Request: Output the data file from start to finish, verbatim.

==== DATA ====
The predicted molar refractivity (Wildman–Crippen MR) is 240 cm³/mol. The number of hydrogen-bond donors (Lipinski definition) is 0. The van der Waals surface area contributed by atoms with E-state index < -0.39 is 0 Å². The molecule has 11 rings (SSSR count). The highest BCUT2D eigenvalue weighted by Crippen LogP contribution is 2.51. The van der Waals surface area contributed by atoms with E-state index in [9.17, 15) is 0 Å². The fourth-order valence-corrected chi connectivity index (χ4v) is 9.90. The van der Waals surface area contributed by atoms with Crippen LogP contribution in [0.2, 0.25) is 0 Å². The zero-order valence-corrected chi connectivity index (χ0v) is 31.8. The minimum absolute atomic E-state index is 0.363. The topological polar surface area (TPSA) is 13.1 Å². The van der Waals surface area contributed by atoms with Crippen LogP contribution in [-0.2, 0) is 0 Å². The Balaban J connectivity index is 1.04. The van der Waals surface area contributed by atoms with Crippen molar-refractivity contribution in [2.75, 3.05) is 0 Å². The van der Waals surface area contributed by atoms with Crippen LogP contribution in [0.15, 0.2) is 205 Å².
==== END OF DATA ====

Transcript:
The predicted molar refractivity (Wildman–Crippen MR) is 240 cm³/mol. The number of hydrogen-bond donors (Lipinski definition) is 0. The van der Waals surface area contributed by atoms with E-state index < -0.39 is 0 Å². The molecule has 11 rings (SSSR count). The highest BCUT2D eigenvalue weighted by Crippen LogP contribution is 2.51. The van der Waals surface area contributed by atoms with E-state index in [9.17, 15) is 0 Å². The fourth-order valence-corrected chi connectivity index (χ4v) is 9.90. The van der Waals surface area contributed by atoms with Crippen LogP contribution in [0.2, 0.25) is 0 Å². The zero-order valence-corrected chi connectivity index (χ0v) is 31.8. The minimum absolute atomic E-state index is 0.363. The topological polar surface area (TPSA) is 13.1 Å². The van der Waals surface area contributed by atoms with Crippen LogP contribution in [-0.2, 0) is 0 Å². The Balaban J connectivity index is 1.04. The van der Waals surface area contributed by atoms with Crippen molar-refractivity contribution in [2.75, 3.05) is 0 Å². The van der Waals surface area contributed by atoms with Crippen LogP contribution in [0.15, 0.2) is 205 Å².